There has been a lot of speculation about why Nilsson was named as CEO. The initiative did not come from Ramqvist, says Jan Hedlund: “It was the major shareholders who did not want the new boss to come from too close to Ramqvist. The trade union candidate for the post was Kurt Hellström.”

From his first day as CEO, Nilsson found himself in an impossible situation. For Ramqvist and some of his fellow board members, the top priority was moving Ericsson’s head office to London. A campaign to win over Nilsson and his wife was launched at the dinner after the annual general meeting.

“I thought the idea was crazy,” Nilsson says. When he proposed major changes in the organization in the autumn of 1998, Ramqvist refused at first to approve them if they did not include moving the head office. The relationship between the two soon became untenable.

Nilsson: “I had to struggle all the time to get access to my boss and he never gave me any support. He had believed that I would be a compliant errand boy.” 

Ramqvist: “The CEO could probably always get hold of me even though I moved my office away from Ericsson so as not to get in his way. A lot of people will tell you that I was always there when he needed me and easy to get hold of, irrespective of where I happened to be.”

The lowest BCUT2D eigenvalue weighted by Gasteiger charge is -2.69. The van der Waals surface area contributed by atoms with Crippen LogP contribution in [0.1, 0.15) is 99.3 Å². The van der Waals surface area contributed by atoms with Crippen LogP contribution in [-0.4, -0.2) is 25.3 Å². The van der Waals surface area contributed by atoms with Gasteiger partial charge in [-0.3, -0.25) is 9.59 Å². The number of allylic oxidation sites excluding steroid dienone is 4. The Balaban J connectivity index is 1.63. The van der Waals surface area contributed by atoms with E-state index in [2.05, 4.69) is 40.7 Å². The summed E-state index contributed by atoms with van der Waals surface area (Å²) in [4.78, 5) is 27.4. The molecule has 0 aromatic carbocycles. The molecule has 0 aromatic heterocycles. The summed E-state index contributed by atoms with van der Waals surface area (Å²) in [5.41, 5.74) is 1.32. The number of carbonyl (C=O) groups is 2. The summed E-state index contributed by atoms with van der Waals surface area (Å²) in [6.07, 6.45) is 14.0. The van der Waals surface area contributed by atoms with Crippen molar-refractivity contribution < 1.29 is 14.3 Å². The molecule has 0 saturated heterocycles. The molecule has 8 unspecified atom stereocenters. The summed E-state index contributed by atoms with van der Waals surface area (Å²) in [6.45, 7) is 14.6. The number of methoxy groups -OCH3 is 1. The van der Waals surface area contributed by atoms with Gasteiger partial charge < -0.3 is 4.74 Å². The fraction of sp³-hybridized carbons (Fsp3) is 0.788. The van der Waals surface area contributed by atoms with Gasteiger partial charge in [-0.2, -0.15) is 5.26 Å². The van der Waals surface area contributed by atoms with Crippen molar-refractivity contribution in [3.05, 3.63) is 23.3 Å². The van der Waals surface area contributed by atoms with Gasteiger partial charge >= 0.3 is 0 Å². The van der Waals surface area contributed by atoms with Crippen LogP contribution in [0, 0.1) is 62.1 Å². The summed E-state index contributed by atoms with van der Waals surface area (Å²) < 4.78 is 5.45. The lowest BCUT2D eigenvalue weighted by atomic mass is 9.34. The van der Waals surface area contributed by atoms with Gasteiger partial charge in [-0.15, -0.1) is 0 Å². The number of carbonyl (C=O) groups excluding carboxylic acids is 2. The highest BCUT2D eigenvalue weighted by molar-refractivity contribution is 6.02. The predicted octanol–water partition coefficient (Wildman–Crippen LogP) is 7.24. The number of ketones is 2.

Nilsson eventually identified what he describes as a powerful group that opposed him as CEO, the managers of the large local Ericsson companies; they had turned themselves into “presidents of the mini corporations” they had created, he said. “It was profitable for them to go on sitting there with AXE-based deals being done and they resisted any idea of organizational change that would weaken their positions.”

ASKED TO RESIGN

In June 1999, it was announced that the board had asked Nilsson to resign. Ramqvist took over the operational management briefly as an executive chairman. Nilsson spent 15 months as CEO, but at least this was long enough to set Ericsson more firmly on course towards IP.

In an interview in 2008, Nilsson says himself that in 1998 he was not “the right type” to be CEO of Ericsson. “There are always a lot of politics in major companies and I had no experience of political intrigues at this advanced level.” But on the basis of what he knows now, he says he should have adopted a firmer line with the board and its chairman. “I did not fight hard enough for my ideas.”

 

Author: Svenolof Karlsson & Anders Lugn

© Telefonaktiebolaget LM Ericsson and Centre for Business History

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